Today over one billion people worldwide live beyond the reach of cellular networks. Many live in sparsely populated rural regions, with weak power infrastructure, making it prohibitively expensive for most telecommunication companies to invest.
Researchers supported by CEGA’s Development Impact Lab (DIL) initiative developed the Community Cellular Network (CCN), formerly known as the Village Base Station. The CCN is a complete “network-in-a-box,” enabling local communities to both own and operate their own cellular systems. The network is designed for the world’s most remote communities and can be deployed by people with limited technical skills. At its core, the technology is a village base station, or cell phone tower. Each CCN costs less than 1/10th the price of traditional cellular equipment, and its low power consumption enables it to run solely on solar or micro-hydro power. The network can provide kilometers of coverage to local communities.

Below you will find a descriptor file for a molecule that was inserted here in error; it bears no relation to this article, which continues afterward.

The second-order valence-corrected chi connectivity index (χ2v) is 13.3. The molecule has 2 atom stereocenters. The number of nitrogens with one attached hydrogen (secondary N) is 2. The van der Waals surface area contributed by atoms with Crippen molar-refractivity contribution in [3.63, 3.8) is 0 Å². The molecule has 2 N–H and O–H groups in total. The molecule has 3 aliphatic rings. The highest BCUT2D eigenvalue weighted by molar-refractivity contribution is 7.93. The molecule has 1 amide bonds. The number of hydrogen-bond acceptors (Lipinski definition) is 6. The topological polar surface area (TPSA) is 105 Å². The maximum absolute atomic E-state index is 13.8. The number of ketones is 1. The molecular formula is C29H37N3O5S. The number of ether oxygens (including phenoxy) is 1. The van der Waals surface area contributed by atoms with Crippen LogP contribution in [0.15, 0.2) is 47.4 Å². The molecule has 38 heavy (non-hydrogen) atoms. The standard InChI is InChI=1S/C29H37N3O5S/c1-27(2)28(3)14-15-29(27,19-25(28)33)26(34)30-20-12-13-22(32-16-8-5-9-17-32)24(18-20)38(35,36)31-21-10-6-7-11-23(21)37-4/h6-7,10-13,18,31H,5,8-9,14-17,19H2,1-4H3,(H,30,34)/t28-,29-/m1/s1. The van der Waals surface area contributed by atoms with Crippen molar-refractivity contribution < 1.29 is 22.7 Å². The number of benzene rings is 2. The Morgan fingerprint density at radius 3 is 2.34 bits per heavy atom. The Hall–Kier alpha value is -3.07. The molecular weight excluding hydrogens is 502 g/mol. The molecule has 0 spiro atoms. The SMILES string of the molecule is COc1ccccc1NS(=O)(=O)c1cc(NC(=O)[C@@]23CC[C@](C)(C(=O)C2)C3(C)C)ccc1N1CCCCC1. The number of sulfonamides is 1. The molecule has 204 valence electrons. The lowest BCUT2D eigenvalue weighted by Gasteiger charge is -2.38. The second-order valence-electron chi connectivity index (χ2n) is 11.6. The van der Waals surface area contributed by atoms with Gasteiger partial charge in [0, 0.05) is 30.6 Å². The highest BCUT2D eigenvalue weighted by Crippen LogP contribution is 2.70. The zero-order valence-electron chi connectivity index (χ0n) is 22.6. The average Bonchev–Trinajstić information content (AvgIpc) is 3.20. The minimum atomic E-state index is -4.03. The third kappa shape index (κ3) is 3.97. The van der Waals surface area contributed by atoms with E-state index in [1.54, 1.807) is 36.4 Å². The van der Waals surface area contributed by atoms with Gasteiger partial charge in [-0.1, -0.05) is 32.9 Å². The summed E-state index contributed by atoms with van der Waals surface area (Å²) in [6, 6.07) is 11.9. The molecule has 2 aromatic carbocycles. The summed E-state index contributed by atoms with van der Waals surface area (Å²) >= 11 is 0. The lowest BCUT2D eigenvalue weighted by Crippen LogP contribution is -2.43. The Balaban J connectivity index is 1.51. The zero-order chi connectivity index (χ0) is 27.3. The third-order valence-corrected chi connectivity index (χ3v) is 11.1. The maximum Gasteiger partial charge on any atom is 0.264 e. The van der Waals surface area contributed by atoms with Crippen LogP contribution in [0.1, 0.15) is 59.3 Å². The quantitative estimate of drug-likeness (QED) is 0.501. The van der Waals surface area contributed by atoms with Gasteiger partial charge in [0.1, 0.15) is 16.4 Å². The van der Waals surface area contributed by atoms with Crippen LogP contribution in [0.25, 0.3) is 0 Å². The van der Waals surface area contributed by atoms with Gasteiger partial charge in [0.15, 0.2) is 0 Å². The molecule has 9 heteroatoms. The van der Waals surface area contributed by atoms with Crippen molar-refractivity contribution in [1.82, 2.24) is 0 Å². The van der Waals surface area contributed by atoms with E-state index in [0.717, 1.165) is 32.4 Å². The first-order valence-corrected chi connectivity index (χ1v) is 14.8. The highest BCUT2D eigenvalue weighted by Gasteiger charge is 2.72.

The interdisciplinary research team–comprised of engineers, computer scientists, and economists– has adapted the core technology (radio antenna, admin interface) to the Philippine context, and negotiated a commercial agreement with the national telecommunication operator Globe, allowing them to provide price subsidies to individual subscribers. They’ve now completed a randomized evaluation across seven villages in Aurora Province on the island of Luzon, Philippines, and recently published results showing a correlation between increased household wealth and network adoption. The project represented the largest deployment of CCNs in a research setting to date and provides novel evidence on the opportunities to build inexpensive and financially sustainable cellular networks in remote settings.
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